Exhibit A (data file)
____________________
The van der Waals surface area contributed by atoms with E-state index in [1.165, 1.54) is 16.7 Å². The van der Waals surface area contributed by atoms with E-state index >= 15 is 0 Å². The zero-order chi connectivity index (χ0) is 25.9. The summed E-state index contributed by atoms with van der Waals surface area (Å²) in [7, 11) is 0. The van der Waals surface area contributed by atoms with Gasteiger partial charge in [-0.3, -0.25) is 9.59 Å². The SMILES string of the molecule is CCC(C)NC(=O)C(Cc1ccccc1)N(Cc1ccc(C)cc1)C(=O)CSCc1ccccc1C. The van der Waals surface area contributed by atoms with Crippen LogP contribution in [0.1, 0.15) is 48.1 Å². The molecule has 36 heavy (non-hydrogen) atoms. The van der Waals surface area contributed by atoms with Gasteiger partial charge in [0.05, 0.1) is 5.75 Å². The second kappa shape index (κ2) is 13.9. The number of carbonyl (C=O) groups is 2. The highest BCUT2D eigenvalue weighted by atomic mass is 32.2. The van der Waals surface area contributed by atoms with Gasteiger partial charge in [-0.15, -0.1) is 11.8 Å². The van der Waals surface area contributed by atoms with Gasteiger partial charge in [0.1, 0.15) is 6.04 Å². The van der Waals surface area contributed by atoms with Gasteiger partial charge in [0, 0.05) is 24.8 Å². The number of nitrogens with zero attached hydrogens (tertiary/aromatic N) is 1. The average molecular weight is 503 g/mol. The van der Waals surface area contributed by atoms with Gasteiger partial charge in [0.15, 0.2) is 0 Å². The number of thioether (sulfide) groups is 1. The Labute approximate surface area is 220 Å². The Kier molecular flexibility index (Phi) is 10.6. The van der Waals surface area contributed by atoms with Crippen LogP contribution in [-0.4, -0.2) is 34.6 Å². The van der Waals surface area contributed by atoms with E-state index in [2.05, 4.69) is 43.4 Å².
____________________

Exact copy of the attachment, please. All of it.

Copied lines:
The van der Waals surface area contributed by atoms with E-state index in [1.165, 1.54) is 16.7 Å². The van der Waals surface area contributed by atoms with E-state index >= 15 is 0 Å². The zero-order chi connectivity index (χ0) is 25.9. The summed E-state index contributed by atoms with van der Waals surface area (Å²) in [7, 11) is 0. The van der Waals surface area contributed by atoms with Gasteiger partial charge in [-0.3, -0.25) is 9.59 Å². The SMILES string of the molecule is CCC(C)NC(=O)C(Cc1ccccc1)N(Cc1ccc(C)cc1)C(=O)CSCc1ccccc1C. The van der Waals surface area contributed by atoms with Crippen LogP contribution in [0.1, 0.15) is 48.1 Å². The molecule has 36 heavy (non-hydrogen) atoms. The van der Waals surface area contributed by atoms with Gasteiger partial charge in [0.05, 0.1) is 5.75 Å². The second kappa shape index (κ2) is 13.9. The number of carbonyl (C=O) groups is 2. The highest BCUT2D eigenvalue weighted by atomic mass is 32.2. The van der Waals surface area contributed by atoms with Gasteiger partial charge in [-0.15, -0.1) is 11.8 Å². The van der Waals surface area contributed by atoms with Gasteiger partial charge in [0.1, 0.15) is 6.04 Å². The van der Waals surface area contributed by atoms with Gasteiger partial charge in [0, 0.05) is 24.8 Å². The number of nitrogens with zero attached hydrogens (tertiary/aromatic N) is 1. The average molecular weight is 503 g/mol. The van der Waals surface area contributed by atoms with Gasteiger partial charge in [0.15, 0.2) is 0 Å². The number of thioether (sulfide) groups is 1. The Labute approximate surface area is 220 Å². The Kier molecular flexibility index (Phi) is 10.6. The van der Waals surface area contributed by atoms with Crippen LogP contribution in [-0.4, -0.2) is 34.6 Å². The van der Waals surface area contributed by atoms with E-state index in [2.05, 4.69) is 43.4 Å².